Phage are ingenious. They have evolved, traded, and disseminated biological solutions to almost every biological problem, whether we are aware of it or not. So in order to solve the phage-mucus quandary, we needed to look to one of the most ubiquitous and populous families of proteins found in nature: the immunoglobulin superfamily. This protein fold is so ubiquitous that it appears in almost every form of life. Within our own bodies, it is the protein that affords us immunological protection. Bacteria utilize the protein fold to adhere to each other, to surfaces, and as a form of communication. And as it would turn out, phage make an innovative use of the same protein fold to stick to mucus.

Immunoglobulin, phage and mucus, are all pervasive throughout environments. The interaction between these three entities forms a new symbiosis between phage and their animal hosts. This symbiosis contributes a previously unrecognized immune system that reduces bacterial numbers in mucus, and protects the animal host from attack. We call this symbiosis/immunity, Bacteriophage Adherence to Mucus, or BAM for short.

Our work is open access and available through PNAS .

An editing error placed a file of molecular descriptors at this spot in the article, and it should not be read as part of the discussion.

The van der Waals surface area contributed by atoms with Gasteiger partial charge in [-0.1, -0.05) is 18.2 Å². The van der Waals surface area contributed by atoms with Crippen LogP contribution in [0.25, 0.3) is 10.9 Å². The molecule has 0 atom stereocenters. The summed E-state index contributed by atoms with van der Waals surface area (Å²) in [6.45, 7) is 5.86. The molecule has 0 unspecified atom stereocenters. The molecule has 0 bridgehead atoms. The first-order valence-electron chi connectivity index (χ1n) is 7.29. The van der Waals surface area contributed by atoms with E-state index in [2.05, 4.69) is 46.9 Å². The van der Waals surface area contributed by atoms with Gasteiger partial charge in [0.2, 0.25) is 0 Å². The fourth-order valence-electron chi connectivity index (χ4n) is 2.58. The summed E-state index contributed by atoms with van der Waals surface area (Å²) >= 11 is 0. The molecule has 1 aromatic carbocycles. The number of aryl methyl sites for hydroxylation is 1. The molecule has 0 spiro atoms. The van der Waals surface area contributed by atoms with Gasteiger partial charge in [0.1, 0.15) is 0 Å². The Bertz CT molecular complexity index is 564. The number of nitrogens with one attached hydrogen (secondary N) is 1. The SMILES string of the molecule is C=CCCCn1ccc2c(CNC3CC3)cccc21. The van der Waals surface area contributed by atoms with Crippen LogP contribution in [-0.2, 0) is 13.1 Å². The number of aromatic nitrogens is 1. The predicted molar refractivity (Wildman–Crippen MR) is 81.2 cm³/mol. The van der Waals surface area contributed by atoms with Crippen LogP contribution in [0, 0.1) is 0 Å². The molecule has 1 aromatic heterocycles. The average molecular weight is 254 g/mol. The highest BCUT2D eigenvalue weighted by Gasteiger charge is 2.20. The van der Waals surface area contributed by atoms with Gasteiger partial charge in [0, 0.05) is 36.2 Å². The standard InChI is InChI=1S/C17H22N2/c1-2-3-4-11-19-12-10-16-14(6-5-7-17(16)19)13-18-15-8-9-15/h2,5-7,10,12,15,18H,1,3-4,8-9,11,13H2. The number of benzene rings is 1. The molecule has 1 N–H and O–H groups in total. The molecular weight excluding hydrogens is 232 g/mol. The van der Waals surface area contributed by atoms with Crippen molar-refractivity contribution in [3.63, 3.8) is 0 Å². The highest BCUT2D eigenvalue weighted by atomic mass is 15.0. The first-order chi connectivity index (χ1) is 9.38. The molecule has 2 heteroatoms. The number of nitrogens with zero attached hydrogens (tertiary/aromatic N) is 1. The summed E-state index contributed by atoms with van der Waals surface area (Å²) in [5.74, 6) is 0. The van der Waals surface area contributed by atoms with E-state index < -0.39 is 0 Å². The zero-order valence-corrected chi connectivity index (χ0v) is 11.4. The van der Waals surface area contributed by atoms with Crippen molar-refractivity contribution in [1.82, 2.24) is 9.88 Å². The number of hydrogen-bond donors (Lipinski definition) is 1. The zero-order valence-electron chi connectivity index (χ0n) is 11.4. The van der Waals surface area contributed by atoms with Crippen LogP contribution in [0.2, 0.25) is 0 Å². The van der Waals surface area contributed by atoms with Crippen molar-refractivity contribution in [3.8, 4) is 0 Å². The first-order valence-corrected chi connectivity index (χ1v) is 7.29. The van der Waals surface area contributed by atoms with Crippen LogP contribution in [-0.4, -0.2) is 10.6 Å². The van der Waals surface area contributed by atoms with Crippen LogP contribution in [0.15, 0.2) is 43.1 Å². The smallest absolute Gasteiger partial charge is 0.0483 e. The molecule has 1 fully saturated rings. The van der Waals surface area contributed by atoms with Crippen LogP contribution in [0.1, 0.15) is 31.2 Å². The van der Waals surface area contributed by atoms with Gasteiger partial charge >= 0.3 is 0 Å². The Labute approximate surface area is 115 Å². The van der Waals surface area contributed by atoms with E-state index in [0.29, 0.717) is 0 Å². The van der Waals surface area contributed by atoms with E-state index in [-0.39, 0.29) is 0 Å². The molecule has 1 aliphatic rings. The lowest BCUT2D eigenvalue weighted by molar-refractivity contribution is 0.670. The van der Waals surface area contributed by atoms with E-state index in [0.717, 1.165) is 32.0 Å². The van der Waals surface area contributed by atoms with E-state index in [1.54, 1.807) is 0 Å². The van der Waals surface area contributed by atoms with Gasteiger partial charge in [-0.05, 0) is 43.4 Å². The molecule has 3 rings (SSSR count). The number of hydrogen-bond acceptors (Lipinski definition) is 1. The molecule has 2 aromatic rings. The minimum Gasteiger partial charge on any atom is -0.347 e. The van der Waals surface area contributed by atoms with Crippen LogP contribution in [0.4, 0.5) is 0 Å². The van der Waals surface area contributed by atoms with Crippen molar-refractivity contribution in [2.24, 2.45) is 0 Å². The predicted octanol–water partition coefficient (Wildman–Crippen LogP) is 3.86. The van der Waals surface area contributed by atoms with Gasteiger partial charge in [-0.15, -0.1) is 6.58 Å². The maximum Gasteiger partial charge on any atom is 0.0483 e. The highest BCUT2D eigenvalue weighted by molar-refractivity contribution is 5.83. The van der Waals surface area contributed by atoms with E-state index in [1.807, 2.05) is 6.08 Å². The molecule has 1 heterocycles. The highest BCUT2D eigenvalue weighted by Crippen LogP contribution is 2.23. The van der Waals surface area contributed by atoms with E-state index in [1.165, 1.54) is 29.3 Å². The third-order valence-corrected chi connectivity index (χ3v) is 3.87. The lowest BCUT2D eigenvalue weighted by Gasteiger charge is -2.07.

If you would like to read further about BAM and its implications see these two commentaries by Carl Zimmer at National Geographic  and by Ed Yong at Nature News

A Forest (Rohwer that is) on Black Reefs, Shipwrecks and Coral Reef Conservation

Well Forest Rohwer is at it again.  He just is always doing something I find worth paying attention to.  
First, he does fascinating and pioneering science on viruses in the environment.  For example, consider that he was one of if not the first to do random shotgun metagenomics from environmental samples.  See his lab’s 2001 and 2002 papers on the topic (Production of shotgun libraries using random amplification and Genomic analysis of uncultured marine viral communities) which I note came out before the Sargasso and Acid Mine Drainage papers which most cite as the first environmental shotgun sequencing pubs.  
In fact, you could say in many ways we do very similar work, except he focuses on viruses.  Not that we always agree mind you. I once gave a talk after him at a meeting and I changed my title to “Seeing the Forest and Missing the Trees” in a little dig at his not using phylogenetic methods and in his approach to metagenomic analysis.  But I digress. 
What I want to write about today is a new paper from his lab: Black reefs: iron-induced phase shifts on coral reefs.

Alas, it is not freely available as it is in ISME but is not published under their “open” option.  Am working on getting a link to an available PDF … will let everyone know.

Here is the abstract: